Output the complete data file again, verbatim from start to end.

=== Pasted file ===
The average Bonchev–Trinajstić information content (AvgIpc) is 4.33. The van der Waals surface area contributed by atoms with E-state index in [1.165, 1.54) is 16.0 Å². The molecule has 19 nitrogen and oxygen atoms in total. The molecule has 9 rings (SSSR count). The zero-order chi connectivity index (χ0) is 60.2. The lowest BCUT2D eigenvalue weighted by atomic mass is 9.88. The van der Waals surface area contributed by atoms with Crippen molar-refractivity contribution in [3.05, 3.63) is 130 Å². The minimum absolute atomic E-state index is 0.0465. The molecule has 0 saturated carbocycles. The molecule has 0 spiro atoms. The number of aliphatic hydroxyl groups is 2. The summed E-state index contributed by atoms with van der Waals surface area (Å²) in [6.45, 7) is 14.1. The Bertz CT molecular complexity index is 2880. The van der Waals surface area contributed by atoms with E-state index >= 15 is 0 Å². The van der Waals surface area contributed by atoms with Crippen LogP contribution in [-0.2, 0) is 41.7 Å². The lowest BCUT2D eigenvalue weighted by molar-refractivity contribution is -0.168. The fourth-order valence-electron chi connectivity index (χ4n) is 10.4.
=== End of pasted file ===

The average Bonchev–Trinajstić information content (AvgIpc) is 4.33. The van der Waals surface area contributed by atoms with E-state index in [1.165, 1.54) is 16.0 Å². The molecule has 19 nitrogen and oxygen atoms in total. The molecule has 9 rings (SSSR count). The zero-order chi connectivity index (χ0) is 60.2. The lowest BCUT2D eigenvalue weighted by atomic mass is 9.88. The van der Waals surface area contributed by atoms with Crippen molar-refractivity contribution in [3.05, 3.63) is 130 Å². The minimum absolute atomic E-state index is 0.0465. The molecule has 0 saturated carbocycles. The molecule has 0 spiro atoms. The number of aliphatic hydroxyl groups is 2. The summed E-state index contributed by atoms with van der Waals surface area (Å²) in [6.45, 7) is 14.1. The Bertz CT molecular complexity index is 2880. The van der Waals surface area contributed by atoms with E-state index >= 15 is 0 Å². The van der Waals surface area contributed by atoms with Crippen LogP contribution in [-0.2, 0) is 41.7 Å². The lowest BCUT2D eigenvalue weighted by molar-refractivity contribution is -0.168. The fourth-order valence-electron chi connectivity index (χ4n) is 10.4.